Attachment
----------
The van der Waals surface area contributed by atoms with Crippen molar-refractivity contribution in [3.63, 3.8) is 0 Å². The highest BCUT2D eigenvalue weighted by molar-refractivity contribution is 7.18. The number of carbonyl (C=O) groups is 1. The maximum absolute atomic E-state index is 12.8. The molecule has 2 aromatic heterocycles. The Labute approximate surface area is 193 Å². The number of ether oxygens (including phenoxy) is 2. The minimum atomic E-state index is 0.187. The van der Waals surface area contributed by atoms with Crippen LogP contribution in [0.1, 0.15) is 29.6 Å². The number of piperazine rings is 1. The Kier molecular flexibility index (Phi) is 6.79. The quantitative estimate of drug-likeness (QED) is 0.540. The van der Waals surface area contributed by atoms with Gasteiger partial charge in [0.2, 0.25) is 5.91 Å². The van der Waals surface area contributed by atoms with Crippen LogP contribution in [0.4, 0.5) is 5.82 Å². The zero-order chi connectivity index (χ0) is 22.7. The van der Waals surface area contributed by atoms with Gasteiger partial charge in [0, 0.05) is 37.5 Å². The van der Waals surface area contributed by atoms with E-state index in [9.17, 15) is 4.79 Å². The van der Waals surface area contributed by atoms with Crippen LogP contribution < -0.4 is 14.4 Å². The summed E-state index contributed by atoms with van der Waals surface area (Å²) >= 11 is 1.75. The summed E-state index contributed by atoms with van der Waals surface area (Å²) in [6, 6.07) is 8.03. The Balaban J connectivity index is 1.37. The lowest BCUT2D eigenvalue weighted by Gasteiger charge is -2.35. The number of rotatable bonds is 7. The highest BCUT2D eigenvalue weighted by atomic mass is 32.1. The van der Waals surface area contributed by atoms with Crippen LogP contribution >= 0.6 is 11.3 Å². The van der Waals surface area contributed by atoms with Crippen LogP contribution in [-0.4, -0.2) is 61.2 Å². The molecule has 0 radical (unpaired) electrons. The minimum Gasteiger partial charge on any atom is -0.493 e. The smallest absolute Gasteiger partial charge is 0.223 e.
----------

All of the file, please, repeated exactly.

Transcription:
The van der Waals surface area contributed by atoms with Crippen molar-refractivity contribution in [3.63, 3.8) is 0 Å². The highest BCUT2D eigenvalue weighted by molar-refractivity contribution is 7.18. The number of carbonyl (C=O) groups is 1. The maximum absolute atomic E-state index is 12.8. The molecule has 2 aromatic heterocycles. The Labute approximate surface area is 193 Å². The number of ether oxygens (including phenoxy) is 2. The minimum atomic E-state index is 0.187. The van der Waals surface area contributed by atoms with Crippen LogP contribution in [0.1, 0.15) is 29.6 Å². The number of piperazine rings is 1. The Kier molecular flexibility index (Phi) is 6.79. The quantitative estimate of drug-likeness (QED) is 0.540. The van der Waals surface area contributed by atoms with Gasteiger partial charge in [0.2, 0.25) is 5.91 Å². The van der Waals surface area contributed by atoms with Crippen LogP contribution in [0.4, 0.5) is 5.82 Å². The zero-order chi connectivity index (χ0) is 22.7. The van der Waals surface area contributed by atoms with Gasteiger partial charge in [0, 0.05) is 37.5 Å². The van der Waals surface area contributed by atoms with E-state index in [9.17, 15) is 4.79 Å². The van der Waals surface area contributed by atoms with Crippen LogP contribution < -0.4 is 14.4 Å². The summed E-state index contributed by atoms with van der Waals surface area (Å²) >= 11 is 1.75. The summed E-state index contributed by atoms with van der Waals surface area (Å²) in [6, 6.07) is 8.03. The Balaban J connectivity index is 1.37. The lowest BCUT2D eigenvalue weighted by Gasteiger charge is -2.35. The number of rotatable bonds is 7. The highest BCUT2D eigenvalue weighted by atomic mass is 32.1. The van der Waals surface area contributed by atoms with Crippen LogP contribution >= 0.6 is 11.3 Å². The van der Waals surface area contributed by atoms with Crippen LogP contribution in [-0.4, -0.2) is 61.2 Å². The molecule has 0 radical (unpaired) electrons. The minimum Gasteiger partial charge on any atom is -0.493 e. The smallest absolute Gasteiger partial charge is 0.223 e.